Attaining power in works of literature can be a very effective way to bring a character to life. Once a character gains power, the reader sees their true personality, whether that is a good or evil personality. Power can bring people together and provide happiness or destroy a person and cause chaos. Many works of literature contain characters that are affected by power. Some characters are affected for the better while others are destroyed by the effects of power. The destructive effects of power are evident through characters in Lord of the Flies by William Golding, Xanadu by Audrey Thomas, and Macbeth by William Shakespeare.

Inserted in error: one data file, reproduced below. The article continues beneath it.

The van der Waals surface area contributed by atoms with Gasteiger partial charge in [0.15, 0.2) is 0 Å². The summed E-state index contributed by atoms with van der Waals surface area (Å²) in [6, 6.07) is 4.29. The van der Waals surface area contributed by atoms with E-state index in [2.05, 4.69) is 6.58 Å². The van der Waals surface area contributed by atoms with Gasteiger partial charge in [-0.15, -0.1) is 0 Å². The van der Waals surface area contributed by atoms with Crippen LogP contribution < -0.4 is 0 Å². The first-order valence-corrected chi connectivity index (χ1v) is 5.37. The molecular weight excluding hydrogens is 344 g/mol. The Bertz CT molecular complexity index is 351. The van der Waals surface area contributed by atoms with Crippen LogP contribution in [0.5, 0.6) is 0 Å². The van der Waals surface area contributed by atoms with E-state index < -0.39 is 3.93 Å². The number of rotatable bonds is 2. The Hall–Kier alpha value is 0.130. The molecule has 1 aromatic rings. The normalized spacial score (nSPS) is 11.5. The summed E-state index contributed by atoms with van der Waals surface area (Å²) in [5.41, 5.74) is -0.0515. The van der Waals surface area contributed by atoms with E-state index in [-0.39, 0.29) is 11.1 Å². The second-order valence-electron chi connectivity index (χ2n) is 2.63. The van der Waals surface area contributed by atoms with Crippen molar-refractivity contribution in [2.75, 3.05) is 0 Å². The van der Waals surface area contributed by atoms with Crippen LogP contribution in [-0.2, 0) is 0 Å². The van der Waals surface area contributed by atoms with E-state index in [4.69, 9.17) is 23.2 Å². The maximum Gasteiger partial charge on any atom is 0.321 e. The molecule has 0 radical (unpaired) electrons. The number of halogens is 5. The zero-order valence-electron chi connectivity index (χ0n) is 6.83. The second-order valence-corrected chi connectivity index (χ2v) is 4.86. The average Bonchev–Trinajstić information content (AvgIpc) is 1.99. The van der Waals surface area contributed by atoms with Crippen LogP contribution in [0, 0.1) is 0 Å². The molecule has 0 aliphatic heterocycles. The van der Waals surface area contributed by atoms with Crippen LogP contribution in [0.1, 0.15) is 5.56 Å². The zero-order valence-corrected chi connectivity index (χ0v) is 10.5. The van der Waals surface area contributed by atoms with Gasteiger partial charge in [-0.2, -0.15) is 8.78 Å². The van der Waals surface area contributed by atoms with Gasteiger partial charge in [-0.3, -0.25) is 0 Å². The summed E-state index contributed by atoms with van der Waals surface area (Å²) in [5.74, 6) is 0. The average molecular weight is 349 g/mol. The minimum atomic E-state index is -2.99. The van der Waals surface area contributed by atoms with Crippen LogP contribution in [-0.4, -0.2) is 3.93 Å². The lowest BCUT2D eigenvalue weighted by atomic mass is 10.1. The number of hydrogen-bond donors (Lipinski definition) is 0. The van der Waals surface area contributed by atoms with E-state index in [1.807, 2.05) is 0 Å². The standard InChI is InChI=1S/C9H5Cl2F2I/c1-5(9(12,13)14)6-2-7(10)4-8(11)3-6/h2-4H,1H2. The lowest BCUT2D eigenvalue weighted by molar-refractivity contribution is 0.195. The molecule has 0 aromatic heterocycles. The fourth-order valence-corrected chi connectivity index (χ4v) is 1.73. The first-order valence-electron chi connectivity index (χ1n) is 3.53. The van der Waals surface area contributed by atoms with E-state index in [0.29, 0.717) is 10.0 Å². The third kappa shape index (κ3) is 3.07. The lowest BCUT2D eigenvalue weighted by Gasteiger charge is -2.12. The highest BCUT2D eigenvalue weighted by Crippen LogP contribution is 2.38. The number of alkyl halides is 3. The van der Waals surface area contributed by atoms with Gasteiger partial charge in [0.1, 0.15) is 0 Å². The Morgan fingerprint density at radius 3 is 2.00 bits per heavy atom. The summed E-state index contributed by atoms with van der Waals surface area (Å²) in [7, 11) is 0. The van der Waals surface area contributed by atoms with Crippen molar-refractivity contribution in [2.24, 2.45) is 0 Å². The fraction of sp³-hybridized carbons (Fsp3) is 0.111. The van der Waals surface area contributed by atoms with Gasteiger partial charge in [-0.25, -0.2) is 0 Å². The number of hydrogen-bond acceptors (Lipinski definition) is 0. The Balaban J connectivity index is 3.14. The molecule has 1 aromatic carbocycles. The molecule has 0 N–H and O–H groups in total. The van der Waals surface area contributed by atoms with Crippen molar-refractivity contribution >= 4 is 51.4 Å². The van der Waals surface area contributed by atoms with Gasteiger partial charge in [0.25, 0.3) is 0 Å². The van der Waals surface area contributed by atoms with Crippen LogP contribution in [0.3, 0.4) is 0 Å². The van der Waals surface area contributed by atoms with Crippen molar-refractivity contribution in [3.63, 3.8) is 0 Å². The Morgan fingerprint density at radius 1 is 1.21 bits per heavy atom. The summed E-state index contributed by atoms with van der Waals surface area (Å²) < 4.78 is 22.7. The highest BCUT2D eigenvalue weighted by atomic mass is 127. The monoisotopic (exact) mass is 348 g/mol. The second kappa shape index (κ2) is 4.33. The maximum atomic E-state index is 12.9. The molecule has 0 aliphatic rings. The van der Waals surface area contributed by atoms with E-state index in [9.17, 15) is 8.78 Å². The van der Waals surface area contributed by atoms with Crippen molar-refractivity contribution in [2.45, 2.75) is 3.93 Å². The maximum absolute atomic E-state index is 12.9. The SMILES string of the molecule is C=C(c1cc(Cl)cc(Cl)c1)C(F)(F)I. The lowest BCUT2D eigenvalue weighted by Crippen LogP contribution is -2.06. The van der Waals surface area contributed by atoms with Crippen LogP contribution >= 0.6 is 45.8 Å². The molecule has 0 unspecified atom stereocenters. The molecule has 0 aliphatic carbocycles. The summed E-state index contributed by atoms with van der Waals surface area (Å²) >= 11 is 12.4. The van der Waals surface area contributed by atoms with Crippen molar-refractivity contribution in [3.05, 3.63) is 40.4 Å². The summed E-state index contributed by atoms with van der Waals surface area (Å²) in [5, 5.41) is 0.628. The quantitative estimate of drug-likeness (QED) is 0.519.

The first effect of power on characters was made evident in the novel Lord of the Flies by William Golding. One character who was affected by power was Roger. His power was made evident when Golding wrote: High overhead, Roger, with a sense of delirious abandonment, leaned all his weight on the lever. Ralph heard the great rock long before he saw it. He was aware of a jolt in the earth that came to him through the soles of his feet, and the breaking sound of stones at the top of the cliff. Then the monstrous red thing bounded across the neck and he flung himself fat while the tribe shrieked. The rock struck Piggy a glancing blow from chin to knee. (Golding 200) Roger wanted everyone on the island to know that he did have power. Roger chose to demonstrate this power by killing Piggy. Roger’s desire for power made him kill an innocent person who was always trying to help out. The next character who was affected by power was Jack. Jack showed his power when he led his tribe to hunt. Jack said, “‘I cut the pig’s throat,’ said Jack, proudly… ‘We had to have them in the hunt,’ he said, ‘or they wouldn’t have been enough for a ring’” (Golding 73). Jack used the power he had over the tribe to hunt. He made the tribe believe he had more authority than Ralph. Because the tribe did everything Jack said, the tribe followed him on the hunt...
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